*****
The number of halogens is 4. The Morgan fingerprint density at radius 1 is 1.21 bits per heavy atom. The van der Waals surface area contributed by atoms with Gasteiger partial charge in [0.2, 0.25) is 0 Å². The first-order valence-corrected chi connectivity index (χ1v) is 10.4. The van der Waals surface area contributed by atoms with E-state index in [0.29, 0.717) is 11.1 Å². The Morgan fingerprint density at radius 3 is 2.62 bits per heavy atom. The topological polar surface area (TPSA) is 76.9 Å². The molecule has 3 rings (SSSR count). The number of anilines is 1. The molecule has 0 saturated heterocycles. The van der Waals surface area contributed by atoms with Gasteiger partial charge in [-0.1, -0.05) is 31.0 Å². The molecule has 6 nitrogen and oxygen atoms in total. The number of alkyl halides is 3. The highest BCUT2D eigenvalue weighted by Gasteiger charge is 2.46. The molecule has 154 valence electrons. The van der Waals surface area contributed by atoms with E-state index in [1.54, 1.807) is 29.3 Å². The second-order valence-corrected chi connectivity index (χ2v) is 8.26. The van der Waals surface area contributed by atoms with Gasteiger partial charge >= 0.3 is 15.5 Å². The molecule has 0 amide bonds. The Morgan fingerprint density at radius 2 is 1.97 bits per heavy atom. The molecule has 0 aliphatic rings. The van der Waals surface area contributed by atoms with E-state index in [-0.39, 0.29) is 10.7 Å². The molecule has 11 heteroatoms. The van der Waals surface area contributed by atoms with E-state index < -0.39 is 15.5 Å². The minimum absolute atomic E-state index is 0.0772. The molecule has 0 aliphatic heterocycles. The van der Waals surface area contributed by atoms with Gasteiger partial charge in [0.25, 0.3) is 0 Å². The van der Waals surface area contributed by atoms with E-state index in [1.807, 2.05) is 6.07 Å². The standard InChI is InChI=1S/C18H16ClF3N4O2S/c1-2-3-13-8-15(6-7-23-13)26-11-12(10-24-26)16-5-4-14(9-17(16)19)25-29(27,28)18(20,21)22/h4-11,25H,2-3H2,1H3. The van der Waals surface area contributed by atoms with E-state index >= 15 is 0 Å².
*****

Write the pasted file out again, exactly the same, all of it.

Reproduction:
The number of halogens is 4. The Morgan fingerprint density at radius 1 is 1.21 bits per heavy atom. The van der Waals surface area contributed by atoms with Gasteiger partial charge in [0.2, 0.25) is 0 Å². The first-order valence-corrected chi connectivity index (χ1v) is 10.4. The van der Waals surface area contributed by atoms with E-state index in [0.29, 0.717) is 11.1 Å². The Morgan fingerprint density at radius 3 is 2.62 bits per heavy atom. The topological polar surface area (TPSA) is 76.9 Å². The molecule has 3 rings (SSSR count). The number of anilines is 1. The molecule has 0 saturated heterocycles. The van der Waals surface area contributed by atoms with Gasteiger partial charge in [-0.1, -0.05) is 31.0 Å². The molecule has 6 nitrogen and oxygen atoms in total. The number of alkyl halides is 3. The highest BCUT2D eigenvalue weighted by Gasteiger charge is 2.46. The molecule has 154 valence electrons. The van der Waals surface area contributed by atoms with E-state index in [1.54, 1.807) is 29.3 Å². The second-order valence-corrected chi connectivity index (χ2v) is 8.26. The van der Waals surface area contributed by atoms with Gasteiger partial charge >= 0.3 is 15.5 Å². The molecule has 0 amide bonds. The Morgan fingerprint density at radius 2 is 1.97 bits per heavy atom. The molecule has 0 aliphatic rings. The van der Waals surface area contributed by atoms with E-state index in [-0.39, 0.29) is 10.7 Å². The molecule has 11 heteroatoms. The van der Waals surface area contributed by atoms with E-state index < -0.39 is 15.5 Å². The minimum absolute atomic E-state index is 0.0772. The molecule has 0 aliphatic heterocycles. The van der Waals surface area contributed by atoms with Gasteiger partial charge in [0.25, 0.3) is 0 Å². The van der Waals surface area contributed by atoms with E-state index in [1.807, 2.05) is 6.07 Å². The standard InChI is InChI=1S/C18H16ClF3N4O2S/c1-2-3-13-8-15(6-7-23-13)26-11-12(10-24-26)16-5-4-14(9-17(16)19)25-29(27,28)18(20,21)22/h4-11,25H,2-3H2,1H3. The van der Waals surface area contributed by atoms with E-state index >= 15 is 0 Å².